Almost all the participants were of the opinion that if the potentials of our youths were well harnessed, they would be an asset for national development. They will not be predisposed to vices thereby constituting a threat to national security. Today, a few of our youths are contributing their quota to the development of the society by doing their businesses well. They have been engaged, empowered and employed by families, friends, non-governmental organizations as well as local, states, and federal governments to be productive citizens of the country. But just like in any society, we have many youths that are jobless. According to the National Bureau of Statistics, 55.4 percent of our youths are unemployed/underemployed. This data shows why most of our youths are involved in political thuggery, ballot box snatching, kidnapping, armed robbery, insurgency, advance fee fraud aka “419,” and other forms of lawless activities in order to make a living. Majority of our youths –male and female- are into drug abuse. And with all these negative narratives, one begins to wonder what the future has in stock for our youths and the country. It takes a generation of committed leaders to build a nation. If this negative trend continues, how do we get our youths to be committed leaders that will build the country in the future?A critical assessment of successive governments for decades show that they have been formulating policies to engage, empower, and employ youths in the country. The problem is that these policies with their imperfections die with each regime as they are not products of a national development plan. So there is no continuity in policy.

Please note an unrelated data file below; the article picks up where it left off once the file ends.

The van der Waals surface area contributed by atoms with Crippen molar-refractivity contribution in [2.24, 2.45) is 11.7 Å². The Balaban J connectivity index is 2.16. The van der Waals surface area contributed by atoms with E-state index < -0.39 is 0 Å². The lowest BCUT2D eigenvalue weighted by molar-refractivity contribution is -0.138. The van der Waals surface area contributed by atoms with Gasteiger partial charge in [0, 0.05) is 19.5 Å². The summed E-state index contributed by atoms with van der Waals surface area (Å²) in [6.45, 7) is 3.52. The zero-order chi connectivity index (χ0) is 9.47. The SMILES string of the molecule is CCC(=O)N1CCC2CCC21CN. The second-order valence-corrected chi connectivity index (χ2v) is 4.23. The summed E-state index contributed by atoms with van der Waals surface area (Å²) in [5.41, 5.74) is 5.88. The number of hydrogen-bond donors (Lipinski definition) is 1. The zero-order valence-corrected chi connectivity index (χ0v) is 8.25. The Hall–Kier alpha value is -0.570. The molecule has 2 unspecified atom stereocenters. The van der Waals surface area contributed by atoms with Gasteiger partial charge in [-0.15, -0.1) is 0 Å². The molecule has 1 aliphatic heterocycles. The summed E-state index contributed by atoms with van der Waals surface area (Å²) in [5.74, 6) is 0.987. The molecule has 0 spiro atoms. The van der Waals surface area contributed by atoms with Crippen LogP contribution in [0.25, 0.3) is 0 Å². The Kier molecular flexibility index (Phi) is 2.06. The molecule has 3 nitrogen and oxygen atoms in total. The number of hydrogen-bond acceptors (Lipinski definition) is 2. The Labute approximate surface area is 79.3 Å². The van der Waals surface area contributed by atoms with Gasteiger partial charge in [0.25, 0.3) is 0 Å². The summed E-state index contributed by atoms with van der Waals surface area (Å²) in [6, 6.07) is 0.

Perhaps, this is the time for the country to go back to national development plan with sectorial goals and milestones. To start, we need a 10-year national development plan that aims to eliminate poverty, and reduce inequality within a time frame by drawing on the energy of the people, growing an inclusive economy, improving capabilities, enhancing the capacity of the country, and promoting leadership, as well as building bridgesbetween different ethnic groups throughout the entire country. Interestingly, Nigeria’s development plans from the first (1962/68) to the fourth (1981/1985), consistently identified technological development as a core objective. While secondary objectives include “increase in the real income of the average citizen; reduction in the level of unemployment and underemployment, increase in the supply of skilled manpower; greater self-reliance and increased productivity among others.” All these depend strongly on technological progress. Nigeria is economically underdeveloped because the country is technologically backward. A nation which doesn’t learn from its own mistakes, or from the mistakes of others, will not be able to engage, empower and employ her youths. God bless Nigeria!


MA Johnson